And COD, like SHBG, can flip your libido's off switch. So what do you do if COD's the issue?
"She should work with her partner," says Herbenick. "Talk about the situation, acknowledge that sometimes she doesn't want sex, or that type of sex." Herbenick believes a temporary "ban on intercourse" -- or taking "vaginal off the menu," as I've recommended in similar circumstances -- "can help couples learn to touch each other again with pleasure."
I think you should take the advice of both of our guest experts: Initiate a ban on intercourse for now -- because you're not doing you or your boyfriend any favors when you go through the motions -- and go get your hormone levels checked.
I have a dilemma. Even though I was born in 1972, people always assume that I'm in my mid-20s. I tend to attract girls in their early 20s, and when they ask how old I am, I counter with "How old do you think I am?" They invariably guess an age that I haven't seen in more than a decade. When I tell these 21- to 23-year-olds the truth, it's a complete turnoff. Just last night I had to endure -- that's endure, not Ensure -- my third brush-off in a row at the hands of a hot 21-year-old girl!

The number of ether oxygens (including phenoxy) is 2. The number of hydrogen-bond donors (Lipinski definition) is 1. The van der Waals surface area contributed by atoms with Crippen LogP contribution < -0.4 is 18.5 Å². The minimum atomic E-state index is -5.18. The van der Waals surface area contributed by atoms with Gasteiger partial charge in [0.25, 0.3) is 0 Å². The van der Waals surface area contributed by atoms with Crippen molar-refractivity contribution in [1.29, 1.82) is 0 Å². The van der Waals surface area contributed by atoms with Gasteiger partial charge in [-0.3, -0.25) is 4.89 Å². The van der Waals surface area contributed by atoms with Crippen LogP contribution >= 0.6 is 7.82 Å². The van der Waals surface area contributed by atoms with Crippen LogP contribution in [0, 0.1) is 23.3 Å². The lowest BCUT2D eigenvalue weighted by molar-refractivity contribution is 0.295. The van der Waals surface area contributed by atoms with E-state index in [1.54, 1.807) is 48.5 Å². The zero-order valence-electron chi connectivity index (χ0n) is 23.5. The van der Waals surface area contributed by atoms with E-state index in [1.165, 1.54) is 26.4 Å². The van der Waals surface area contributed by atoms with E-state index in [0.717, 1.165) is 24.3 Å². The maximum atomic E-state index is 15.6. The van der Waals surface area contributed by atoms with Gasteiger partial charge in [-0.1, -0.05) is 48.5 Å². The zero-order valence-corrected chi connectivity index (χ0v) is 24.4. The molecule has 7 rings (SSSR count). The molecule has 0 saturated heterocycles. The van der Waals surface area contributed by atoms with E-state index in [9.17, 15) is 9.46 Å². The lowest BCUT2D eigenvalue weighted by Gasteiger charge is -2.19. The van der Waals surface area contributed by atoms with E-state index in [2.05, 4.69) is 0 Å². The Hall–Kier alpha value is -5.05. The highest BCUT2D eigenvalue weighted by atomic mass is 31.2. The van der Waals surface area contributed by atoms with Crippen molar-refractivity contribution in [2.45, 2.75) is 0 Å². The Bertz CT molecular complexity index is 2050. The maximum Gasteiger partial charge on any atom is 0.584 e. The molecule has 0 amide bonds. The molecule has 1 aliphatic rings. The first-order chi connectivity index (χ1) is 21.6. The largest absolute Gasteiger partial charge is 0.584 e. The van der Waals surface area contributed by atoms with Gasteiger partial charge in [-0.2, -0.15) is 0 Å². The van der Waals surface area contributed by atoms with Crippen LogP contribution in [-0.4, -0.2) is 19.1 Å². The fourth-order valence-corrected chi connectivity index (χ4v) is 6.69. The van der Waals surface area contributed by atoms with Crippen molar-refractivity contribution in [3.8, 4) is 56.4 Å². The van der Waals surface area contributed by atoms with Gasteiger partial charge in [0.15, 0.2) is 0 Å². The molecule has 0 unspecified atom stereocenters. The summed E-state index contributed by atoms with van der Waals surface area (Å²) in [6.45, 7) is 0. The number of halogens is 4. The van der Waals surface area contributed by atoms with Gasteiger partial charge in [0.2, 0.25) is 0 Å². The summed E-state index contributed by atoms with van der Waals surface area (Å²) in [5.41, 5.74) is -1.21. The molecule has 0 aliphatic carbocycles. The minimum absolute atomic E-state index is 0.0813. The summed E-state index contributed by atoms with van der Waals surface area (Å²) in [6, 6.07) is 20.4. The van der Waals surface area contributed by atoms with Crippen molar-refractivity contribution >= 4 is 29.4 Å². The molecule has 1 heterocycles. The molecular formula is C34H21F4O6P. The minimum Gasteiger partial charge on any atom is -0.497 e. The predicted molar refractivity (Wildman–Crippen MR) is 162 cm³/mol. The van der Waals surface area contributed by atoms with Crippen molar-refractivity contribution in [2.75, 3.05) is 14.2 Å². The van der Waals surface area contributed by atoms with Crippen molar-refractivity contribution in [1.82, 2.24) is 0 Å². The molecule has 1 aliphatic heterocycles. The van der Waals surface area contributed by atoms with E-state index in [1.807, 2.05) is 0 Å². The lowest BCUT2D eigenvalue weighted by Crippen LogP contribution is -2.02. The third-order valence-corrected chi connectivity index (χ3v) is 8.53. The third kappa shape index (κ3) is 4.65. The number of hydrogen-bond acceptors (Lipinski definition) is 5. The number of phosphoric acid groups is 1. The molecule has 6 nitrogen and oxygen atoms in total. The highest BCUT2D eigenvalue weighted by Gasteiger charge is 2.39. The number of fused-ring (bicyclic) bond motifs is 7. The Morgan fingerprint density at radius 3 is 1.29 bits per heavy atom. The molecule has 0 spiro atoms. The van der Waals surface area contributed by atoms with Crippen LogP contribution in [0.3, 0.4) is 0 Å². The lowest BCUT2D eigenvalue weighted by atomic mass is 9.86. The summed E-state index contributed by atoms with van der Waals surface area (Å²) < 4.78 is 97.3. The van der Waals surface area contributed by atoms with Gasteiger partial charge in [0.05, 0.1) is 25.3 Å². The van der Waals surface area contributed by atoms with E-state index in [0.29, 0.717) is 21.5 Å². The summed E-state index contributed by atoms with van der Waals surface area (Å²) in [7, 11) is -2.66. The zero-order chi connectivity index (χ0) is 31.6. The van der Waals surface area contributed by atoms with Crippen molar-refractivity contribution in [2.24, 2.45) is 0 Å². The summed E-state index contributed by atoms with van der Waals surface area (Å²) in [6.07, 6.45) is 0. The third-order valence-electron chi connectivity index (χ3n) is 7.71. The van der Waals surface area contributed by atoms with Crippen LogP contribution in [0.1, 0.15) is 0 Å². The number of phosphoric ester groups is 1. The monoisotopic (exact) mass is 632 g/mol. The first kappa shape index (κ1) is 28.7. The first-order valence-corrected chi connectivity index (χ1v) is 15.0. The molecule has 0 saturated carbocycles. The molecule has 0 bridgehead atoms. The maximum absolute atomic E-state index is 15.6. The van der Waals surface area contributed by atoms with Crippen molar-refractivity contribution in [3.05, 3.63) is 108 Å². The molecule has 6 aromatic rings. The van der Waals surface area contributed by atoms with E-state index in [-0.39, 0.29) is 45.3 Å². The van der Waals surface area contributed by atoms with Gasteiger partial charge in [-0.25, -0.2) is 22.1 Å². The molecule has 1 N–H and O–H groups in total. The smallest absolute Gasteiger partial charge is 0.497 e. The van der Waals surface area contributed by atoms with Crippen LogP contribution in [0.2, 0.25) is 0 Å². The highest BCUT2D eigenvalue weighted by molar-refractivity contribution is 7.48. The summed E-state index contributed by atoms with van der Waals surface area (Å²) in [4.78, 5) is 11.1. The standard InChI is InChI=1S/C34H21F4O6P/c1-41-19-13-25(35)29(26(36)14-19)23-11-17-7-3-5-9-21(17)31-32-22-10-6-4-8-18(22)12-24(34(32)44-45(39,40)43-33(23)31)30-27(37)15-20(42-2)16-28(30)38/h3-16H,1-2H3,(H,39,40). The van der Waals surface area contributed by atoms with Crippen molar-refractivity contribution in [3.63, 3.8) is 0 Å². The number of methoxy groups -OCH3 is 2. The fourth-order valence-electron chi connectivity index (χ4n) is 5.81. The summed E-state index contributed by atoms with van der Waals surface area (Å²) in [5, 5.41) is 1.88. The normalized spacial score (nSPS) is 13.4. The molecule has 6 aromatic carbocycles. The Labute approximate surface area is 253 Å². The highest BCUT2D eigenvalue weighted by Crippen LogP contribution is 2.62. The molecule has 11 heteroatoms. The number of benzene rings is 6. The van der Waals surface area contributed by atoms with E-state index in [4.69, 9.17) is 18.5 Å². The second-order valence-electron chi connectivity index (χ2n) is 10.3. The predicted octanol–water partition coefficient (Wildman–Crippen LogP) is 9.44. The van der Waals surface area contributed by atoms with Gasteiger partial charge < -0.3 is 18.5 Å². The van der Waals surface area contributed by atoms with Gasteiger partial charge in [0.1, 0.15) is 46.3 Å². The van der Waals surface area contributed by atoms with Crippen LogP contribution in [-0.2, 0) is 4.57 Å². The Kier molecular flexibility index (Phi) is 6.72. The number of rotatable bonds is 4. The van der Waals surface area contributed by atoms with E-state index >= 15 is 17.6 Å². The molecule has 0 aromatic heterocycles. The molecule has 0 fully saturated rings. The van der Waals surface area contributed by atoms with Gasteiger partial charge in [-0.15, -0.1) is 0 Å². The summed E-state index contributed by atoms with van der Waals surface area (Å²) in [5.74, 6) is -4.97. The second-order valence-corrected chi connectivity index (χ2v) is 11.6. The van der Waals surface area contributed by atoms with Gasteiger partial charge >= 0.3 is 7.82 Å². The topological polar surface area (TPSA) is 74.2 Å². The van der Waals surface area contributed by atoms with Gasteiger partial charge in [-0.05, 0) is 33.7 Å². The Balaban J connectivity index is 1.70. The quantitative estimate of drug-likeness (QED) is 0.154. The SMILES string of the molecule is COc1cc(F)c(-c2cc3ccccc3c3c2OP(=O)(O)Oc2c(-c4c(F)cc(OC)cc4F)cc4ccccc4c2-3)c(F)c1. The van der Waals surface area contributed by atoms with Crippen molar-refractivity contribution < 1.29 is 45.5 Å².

So do I blurt out "I'm old" as soon as a woman walks up to me? Do I take measures to try to look my age?
You're probably wondering why I don't just go for women closer to my own age. Here's why: Women my own age tell me that they're looking for serious relationships and I look way too young -- they worry that my looks mean I'm a total player!
You're Only Using Numbers, Girls
First, YOUNG, maybe your problem is the lousy puns. Endure/Ensure? That would earn you a brush-off from me.
But if older women aren't interested because you look too young, and younger women aren't interested because you are too old -- if you're actually being discriminated against based on your age/looks -- then you have a license to lie to women, young and old.
Let younger women think you're in your 20s until they get to know you better. Then disclose and apologize for the deceit without being too abject about it. You had cause. As for women closer to your own age, let 'em think you're a twentysomething with a thing for older women. Then if a puma -- or panther or cougar or otter or whatever -- decides she's getting too attached and the (presumed) age difference is simply too great, bust out your birth certificate, apologize and propose.
CONGRATS: Two years ago, an openly gay student at Hudson High School in upstate New York ran for prom queen. He won -- but school officials "denied him the crown." This year, two openly gay students at Hudson High ran for prom king and queen and won "in a landslide." School officials didn't stand in their way, and Charlie Ferrusi and Timmy Howard got their crowns. Congrats to 2008's rightful prom queen, Augie Abatecola; congrats to this year's prom queen and king; congrats to the school officials who learned their lesson; and congrats to all the students at Hudson High.
Find the Savage Lovecast (my weekly podcast) every Tuesday at thestranger.com/savage.